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lect.doc

  1. 1. Oral Tolerance ðState of immunological unresponsiveness to antigen induced by feeding. It is a feature of the common mucosal immune system. General properties of mucosal tolerance: l Antigen specific. l Often partial (eg. antibodies inhibited, but T cell responses may remain). l Not complete (eg. may be a quantitative reduction in antibody levels). l Wanes with time. l Easier to abrogate a response than reduce and established response. l Good immunogens are better at inducing tolerance!
  2. 2. l Dose and route dependent. How does it work? Central tolerance ð deletion of self-reactive T cells in the thymus Peripheral tolerance ð an area of very active research! suppression immune deviation anergy deletion The mucosal immune system: Consists of the gastro-intestinal tract, respiratory system, genito-urinary system, liver.
  3. 3. ðCommon lymphoid circulation ðEpithelial cells line the mucosa ðLargest area exposed to the external environment ðHeaviest antigenic load balance: Respond Don't respond Fight [ Ignore Eradicate SELF-antigens PATHOGENS FOOD Mechanisms SUPPRESSION - There has been a great deal of discussion of
  4. 4. 'suppressor cells': • Suppressor cells cannot be cloned or phenotyped. • many cells exert a suppressive effect I Bystander suppression l Antigen-specific suppression is induced by feeding l Suppression is triggered by re-encounter of antigen l Release of inhibitory cytokines will non- specifically inhibit other cells ð Transforming growth factor beta (TGFβ) non-specifically inhibits the growth of lymphocytes ð Specific immune responses can be inhibited
  5. 5. by IL-4 and IL-10 ðSome populations of T lymphocytes (both CD4 and CD8) can consume IL-2, the T cell growth factor. Surrounding cells therefore fail to grow. & Feeding oral insulin to mice prevents virus induced insulin-dependent diabetes in a mouse model. IL-4 and IL-10 were generated which inhibited a specific immune response. (Von Herrath et al., J Clin Invest 98, 1324. 1996). II Immune Deviation % T lymphocytes are activated by antigen presenting cells (APC) µ§ Th1 cells - important in inflammatory responses (eg delayed type hypersensitivity)
  6. 6. Th2 cells - important in helping antibody responses. Suppress Th1 cells (IL-4, IL-10). ðTherefore Th1 immune responses may be inhibited if Th2 cells are stimulated instead. III Anergy % T lymphocyte activation requires 2 signals µ §µ § Signal Œ è T cell proliferation + Signal  (IL-2 & IL-2r) Signal Œ alone è No proliferation Eg. Some epithelial cells in the gut and lung normally express class II MHC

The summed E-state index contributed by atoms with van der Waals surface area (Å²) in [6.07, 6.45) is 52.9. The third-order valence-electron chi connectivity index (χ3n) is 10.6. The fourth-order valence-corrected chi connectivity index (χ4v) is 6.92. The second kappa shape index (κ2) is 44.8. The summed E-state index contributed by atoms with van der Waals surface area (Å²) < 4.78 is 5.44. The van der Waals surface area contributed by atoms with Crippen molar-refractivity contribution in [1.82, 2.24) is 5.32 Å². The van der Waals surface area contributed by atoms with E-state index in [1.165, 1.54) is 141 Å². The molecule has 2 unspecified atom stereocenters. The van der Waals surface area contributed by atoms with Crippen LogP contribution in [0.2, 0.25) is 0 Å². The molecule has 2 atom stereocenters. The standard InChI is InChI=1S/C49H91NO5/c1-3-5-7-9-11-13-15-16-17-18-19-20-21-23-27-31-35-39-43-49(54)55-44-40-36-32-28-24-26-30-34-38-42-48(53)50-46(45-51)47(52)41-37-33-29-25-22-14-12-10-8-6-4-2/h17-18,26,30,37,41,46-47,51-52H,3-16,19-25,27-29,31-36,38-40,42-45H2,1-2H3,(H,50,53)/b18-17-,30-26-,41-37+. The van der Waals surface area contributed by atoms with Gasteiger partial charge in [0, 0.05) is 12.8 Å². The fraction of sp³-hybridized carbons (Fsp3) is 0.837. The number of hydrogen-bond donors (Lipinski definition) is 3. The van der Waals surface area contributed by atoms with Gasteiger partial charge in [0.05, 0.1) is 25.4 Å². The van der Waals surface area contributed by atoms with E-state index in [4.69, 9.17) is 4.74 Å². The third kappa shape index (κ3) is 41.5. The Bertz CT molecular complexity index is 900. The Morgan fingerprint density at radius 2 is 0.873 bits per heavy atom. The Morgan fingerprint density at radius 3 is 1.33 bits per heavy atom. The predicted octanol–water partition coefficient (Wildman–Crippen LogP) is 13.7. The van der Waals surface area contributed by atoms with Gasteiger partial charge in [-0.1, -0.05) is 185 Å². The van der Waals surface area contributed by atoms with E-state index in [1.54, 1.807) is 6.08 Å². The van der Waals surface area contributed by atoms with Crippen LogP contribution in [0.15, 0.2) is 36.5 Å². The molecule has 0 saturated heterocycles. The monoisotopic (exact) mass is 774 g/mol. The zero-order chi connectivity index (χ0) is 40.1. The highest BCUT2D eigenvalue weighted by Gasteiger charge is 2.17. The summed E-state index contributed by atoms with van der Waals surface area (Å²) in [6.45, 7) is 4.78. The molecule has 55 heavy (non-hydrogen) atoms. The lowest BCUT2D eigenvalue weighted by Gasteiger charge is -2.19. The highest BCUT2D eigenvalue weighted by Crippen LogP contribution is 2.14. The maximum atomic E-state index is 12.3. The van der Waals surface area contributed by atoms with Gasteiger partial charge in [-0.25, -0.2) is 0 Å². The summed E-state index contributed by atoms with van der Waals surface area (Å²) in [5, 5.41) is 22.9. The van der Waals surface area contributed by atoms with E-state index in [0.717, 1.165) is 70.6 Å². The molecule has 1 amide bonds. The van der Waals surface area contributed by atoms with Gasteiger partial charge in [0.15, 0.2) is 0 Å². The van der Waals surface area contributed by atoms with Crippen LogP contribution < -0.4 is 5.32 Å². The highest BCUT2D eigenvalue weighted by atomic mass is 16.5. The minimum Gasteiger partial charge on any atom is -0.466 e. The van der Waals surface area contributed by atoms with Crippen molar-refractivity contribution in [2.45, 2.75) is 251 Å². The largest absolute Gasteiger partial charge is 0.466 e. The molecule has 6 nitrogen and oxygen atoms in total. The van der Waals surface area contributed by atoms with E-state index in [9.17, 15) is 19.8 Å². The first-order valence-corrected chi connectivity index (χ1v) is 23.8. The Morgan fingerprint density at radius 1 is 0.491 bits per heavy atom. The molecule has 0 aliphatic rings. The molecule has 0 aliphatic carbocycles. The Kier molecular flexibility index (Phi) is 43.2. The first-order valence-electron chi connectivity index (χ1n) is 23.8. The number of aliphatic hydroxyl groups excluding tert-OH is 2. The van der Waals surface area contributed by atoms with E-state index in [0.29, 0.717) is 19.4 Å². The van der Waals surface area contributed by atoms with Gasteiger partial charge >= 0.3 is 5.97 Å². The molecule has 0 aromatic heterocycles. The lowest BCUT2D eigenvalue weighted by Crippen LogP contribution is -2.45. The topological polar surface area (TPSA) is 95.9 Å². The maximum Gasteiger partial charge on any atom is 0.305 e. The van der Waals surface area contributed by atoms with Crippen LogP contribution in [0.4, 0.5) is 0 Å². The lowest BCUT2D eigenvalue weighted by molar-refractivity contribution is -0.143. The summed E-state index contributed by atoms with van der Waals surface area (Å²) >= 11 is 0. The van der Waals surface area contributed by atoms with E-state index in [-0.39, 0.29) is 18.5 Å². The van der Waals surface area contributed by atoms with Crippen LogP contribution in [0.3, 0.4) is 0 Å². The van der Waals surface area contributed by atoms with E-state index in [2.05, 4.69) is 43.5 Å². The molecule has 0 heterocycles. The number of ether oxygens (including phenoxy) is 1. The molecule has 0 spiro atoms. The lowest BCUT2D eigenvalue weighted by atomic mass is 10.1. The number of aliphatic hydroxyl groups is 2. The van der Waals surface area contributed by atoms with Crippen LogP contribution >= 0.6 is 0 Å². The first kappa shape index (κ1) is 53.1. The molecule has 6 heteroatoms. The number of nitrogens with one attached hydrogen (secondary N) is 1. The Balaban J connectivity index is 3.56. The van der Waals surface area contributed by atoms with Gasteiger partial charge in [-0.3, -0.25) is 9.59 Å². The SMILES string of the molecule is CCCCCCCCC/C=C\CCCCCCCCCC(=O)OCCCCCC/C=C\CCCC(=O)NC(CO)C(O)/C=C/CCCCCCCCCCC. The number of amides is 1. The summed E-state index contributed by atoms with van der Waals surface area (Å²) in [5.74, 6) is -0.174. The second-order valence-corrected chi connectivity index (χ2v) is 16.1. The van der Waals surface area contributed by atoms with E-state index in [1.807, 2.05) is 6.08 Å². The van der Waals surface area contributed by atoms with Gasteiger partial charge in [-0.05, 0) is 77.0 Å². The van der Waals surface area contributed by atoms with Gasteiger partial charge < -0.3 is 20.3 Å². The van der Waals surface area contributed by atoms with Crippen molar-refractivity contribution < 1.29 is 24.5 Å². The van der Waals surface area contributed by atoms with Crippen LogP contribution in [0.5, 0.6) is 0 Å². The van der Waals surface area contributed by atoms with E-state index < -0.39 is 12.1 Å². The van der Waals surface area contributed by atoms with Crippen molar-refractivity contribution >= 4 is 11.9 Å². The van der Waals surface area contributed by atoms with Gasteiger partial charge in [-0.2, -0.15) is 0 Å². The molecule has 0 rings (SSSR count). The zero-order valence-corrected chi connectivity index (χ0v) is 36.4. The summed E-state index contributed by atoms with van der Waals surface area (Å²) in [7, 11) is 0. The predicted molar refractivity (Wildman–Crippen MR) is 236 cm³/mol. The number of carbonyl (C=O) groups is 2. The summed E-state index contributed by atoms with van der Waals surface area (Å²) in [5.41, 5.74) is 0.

7. 7. 8 research results ... ANERGY results in a specific hyporesponsiveness l Anergic cells do not respond to specific MHC+peptide plus costimulation l Anergic cells may then block APC - and inhibit immune responses l Anergic cells may consume IL-2 l Anergic cells are more susceptible to programmed cell death (apoptosis) ∴ anergy ðdeletion µ§ Ref - Cobbold S & Waldmann H (1998) Infectious Tolerance. Current Opinion in Immunology 10,518-524 IV 'Infectious' tolerance Regulatory T cells have been described which
  8. 8. can bind to APC and deliver a 'negative signal' to naive T cells. However, their mechanism of action is unclear! Multiple models of oral tolerance have been proposed (Weiner, 1997). Animal models which investigate the induction of oral tolerance for the treatment of auto-immune disease will be discussed this afternoon. Refer to pack provided.
  9. 9. Clinical Trials: A number of clinical trials for auto-immune disease are in progress: Disease Antigen Multiple Sclerosis Myelin Basic (MS) Protein (MPB) Rheumatoid Type II collagen Arthritis (RA) Type I Diabetes Insulin Uveitis S-antigen Organ Transplant MHC molecules Rejection
  10. 10. Human MS trial (1y double blind study) Attacks MBP 6/15 Placebo 15/15 Those individuals fed myelin had a higher frequency of TGFβ producing cells (Fukuara et al., 1996. J Clin Invest 98, 70). Several studies have investigated the effect of feeding type II collagen to RA patients. Study No of Dose Time Result centres (mg) Germany 5 0, 1, 10 12 weeks No
  11. 11. difference USA 6 0.02 -2.5 12 weeks Only at 20µg/day Investigators are finding that dose and frequency are important factors. Agents that enhance clinical tolerance are under investigation, eg other cytokines, adjuvants (cholera-toxin). Watch this space!!!

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